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Groundhog day: Locked out over unpaid service fee…again?
Kipp has an eerie sense of déjà vu, as reports emerge of residents on another development of the Palm being denied access to their property over unpaid service fees, yet again.
May 22, 2012 3:44 by Eva Fernandes
When we read about the recent developments on the Palm, Kipp had to double check our calendar-because we felt sure it was December 2011. Like those residents of the Shoreline Apartments who were denied access into their apartments over unpaid service charges at the end of last year, this week, residents of the Golden Mile apartments on the trunk of the Palm were prevented from entering their apartments by security guards. Cars were backed up leading up to the entrance of the building, where security guards stood checking tenants name against a list. The debacle only ended two hours later when the residents called the police.
The comments of British tenant Jo Parker best captures the issue at hand: “Security tried to stop me driving in but I drove past the cones. This is ridiculous. If there is a dispute, they can’t penalize tenants. We’re paying our rents. We can’t be locked out of our apartments.”
Kipp’s said this before and we will say it again, the issue of unpaid service fees is essentially a dispute between the landlords and developers which should be resolved in the court of law—not through a development’s security guards. If Dubai is genuinely serious about re-establishing itself as an attraction for real estate investors, then considerable attention needs to be given to ensuring the legal framework reflects the level of sophistication the market is now at. Of course, some leeway has been made by the introduction of the strata law-but more needs to be done and it needs to be done much quicker. After all, only last week was it reported ‘the first building in the emirate to be run by homeowners‘ was set to launch its owners association. Note the tentative ‘to be launched’ in the sentence.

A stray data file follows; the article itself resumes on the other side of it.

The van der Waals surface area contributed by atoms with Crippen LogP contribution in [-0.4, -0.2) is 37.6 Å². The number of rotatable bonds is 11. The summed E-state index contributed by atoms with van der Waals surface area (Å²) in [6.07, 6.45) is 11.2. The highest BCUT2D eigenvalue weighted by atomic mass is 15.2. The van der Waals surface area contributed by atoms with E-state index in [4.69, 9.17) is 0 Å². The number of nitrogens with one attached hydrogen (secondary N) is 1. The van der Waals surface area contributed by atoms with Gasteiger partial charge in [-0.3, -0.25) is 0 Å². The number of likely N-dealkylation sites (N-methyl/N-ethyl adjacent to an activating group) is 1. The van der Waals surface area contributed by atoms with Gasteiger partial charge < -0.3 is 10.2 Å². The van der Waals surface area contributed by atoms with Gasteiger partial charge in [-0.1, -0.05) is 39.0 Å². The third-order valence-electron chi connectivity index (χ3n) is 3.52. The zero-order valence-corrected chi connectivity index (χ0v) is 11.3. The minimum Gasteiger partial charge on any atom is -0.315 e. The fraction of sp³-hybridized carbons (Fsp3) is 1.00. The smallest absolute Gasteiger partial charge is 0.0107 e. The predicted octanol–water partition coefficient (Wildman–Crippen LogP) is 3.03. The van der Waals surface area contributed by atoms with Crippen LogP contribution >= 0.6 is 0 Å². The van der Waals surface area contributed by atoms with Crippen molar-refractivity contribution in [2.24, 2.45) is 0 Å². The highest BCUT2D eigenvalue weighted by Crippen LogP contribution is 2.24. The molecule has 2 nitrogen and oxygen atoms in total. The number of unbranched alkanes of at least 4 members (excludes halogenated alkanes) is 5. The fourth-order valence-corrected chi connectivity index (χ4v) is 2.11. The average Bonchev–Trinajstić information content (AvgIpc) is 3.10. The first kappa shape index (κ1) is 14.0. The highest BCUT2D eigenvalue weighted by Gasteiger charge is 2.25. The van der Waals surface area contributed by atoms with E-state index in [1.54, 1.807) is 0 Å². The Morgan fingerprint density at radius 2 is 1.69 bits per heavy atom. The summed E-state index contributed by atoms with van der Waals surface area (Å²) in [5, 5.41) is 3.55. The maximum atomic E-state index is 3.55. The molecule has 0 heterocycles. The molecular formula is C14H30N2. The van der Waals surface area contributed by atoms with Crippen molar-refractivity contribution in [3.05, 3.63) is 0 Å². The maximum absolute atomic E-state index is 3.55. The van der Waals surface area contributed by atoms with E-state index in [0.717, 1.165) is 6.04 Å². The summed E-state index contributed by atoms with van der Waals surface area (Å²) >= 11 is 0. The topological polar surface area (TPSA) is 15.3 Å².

The longer Dubai holds out to enforce a legit framework for owner’s association, the more damage is done to Dubai’s realty reputation. Kipp, for one, would never want to invest in a development that may or may not shut out our paying tenants on account of unpaid service fees.
And apart from the PR-blunder, shutting people out from their own apartments is indeed illegal. Consider these words from property lawyer Ludmila Yamalova: “As per the federal law, the definition of freehold ownership is an unencumbered and absolute right to use your property as you see fit,” he said. “Under the Dubai strata law, the recourse possible against defaulting owners is only through a civil case by the owners’ association and not by the association manager or the developer.”
This doesn’t come as a shock to Kipp-after all we very closely followed and covered the entire messy affair just six months ago. That the folks over at Golden Mile haven’t cottoned on or more like, chosen to imitate the events at the Shoreline, speaks only to the lack of protection the realty laws provide tenants and landlords here in Dubai.